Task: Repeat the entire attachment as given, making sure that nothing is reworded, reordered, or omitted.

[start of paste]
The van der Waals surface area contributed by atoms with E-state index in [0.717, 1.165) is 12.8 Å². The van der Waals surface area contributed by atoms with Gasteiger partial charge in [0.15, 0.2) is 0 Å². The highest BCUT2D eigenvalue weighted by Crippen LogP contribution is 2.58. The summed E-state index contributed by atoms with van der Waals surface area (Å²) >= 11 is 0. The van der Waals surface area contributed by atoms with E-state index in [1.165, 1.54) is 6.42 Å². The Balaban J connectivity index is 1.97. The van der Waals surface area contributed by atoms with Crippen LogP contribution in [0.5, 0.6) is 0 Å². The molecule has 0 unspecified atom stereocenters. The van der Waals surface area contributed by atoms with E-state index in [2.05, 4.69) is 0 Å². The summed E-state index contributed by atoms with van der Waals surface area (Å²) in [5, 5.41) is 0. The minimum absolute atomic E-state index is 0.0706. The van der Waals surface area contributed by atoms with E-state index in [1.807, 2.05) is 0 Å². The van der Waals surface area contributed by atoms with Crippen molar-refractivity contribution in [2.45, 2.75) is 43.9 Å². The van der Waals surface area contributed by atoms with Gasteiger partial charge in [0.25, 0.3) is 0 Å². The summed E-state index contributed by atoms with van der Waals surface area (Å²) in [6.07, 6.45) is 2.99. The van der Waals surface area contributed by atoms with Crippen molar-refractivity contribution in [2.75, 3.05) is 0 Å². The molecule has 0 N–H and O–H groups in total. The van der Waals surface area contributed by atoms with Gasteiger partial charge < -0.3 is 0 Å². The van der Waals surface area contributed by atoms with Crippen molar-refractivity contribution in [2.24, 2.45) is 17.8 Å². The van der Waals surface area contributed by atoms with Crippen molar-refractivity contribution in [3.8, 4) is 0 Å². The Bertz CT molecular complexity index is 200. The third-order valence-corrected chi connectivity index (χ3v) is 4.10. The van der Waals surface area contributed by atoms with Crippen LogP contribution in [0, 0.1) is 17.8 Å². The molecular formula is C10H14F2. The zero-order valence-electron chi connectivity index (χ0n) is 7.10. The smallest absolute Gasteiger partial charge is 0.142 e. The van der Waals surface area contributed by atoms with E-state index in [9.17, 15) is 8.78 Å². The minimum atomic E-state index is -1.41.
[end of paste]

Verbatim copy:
The van der Waals surface area contributed by atoms with E-state index in [0.717, 1.165) is 12.8 Å². The van der Waals surface area contributed by atoms with Gasteiger partial charge in [0.15, 0.2) is 0 Å². The highest BCUT2D eigenvalue weighted by Crippen LogP contribution is 2.58. The summed E-state index contributed by atoms with van der Waals surface area (Å²) >= 11 is 0. The van der Waals surface area contributed by atoms with E-state index in [1.165, 1.54) is 6.42 Å². The Balaban J connectivity index is 1.97. The van der Waals surface area contributed by atoms with Crippen LogP contribution in [0.5, 0.6) is 0 Å². The molecule has 0 unspecified atom stereocenters. The van der Waals surface area contributed by atoms with E-state index in [2.05, 4.69) is 0 Å². The summed E-state index contributed by atoms with van der Waals surface area (Å²) in [5, 5.41) is 0. The minimum absolute atomic E-state index is 0.0706. The van der Waals surface area contributed by atoms with E-state index in [1.807, 2.05) is 0 Å². The van der Waals surface area contributed by atoms with Crippen molar-refractivity contribution in [2.45, 2.75) is 43.9 Å². The van der Waals surface area contributed by atoms with Gasteiger partial charge in [0.25, 0.3) is 0 Å². The summed E-state index contributed by atoms with van der Waals surface area (Å²) in [6.07, 6.45) is 2.99. The van der Waals surface area contributed by atoms with Crippen molar-refractivity contribution in [2.75, 3.05) is 0 Å². The molecule has 0 N–H and O–H groups in total. The van der Waals surface area contributed by atoms with Gasteiger partial charge < -0.3 is 0 Å². The van der Waals surface area contributed by atoms with Crippen molar-refractivity contribution in [2.24, 2.45) is 17.8 Å². The van der Waals surface area contributed by atoms with Crippen molar-refractivity contribution in [3.8, 4) is 0 Å². The Bertz CT molecular complexity index is 200. The third-order valence-corrected chi connectivity index (χ3v) is 4.10. The van der Waals surface area contributed by atoms with Crippen LogP contribution in [0, 0.1) is 17.8 Å². The molecular formula is C10H14F2. The zero-order valence-electron chi connectivity index (χ0n) is 7.10. The smallest absolute Gasteiger partial charge is 0.142 e. The van der Waals surface area contributed by atoms with E-state index in [9.17, 15) is 8.78 Å². The minimum atomic E-state index is -1.41.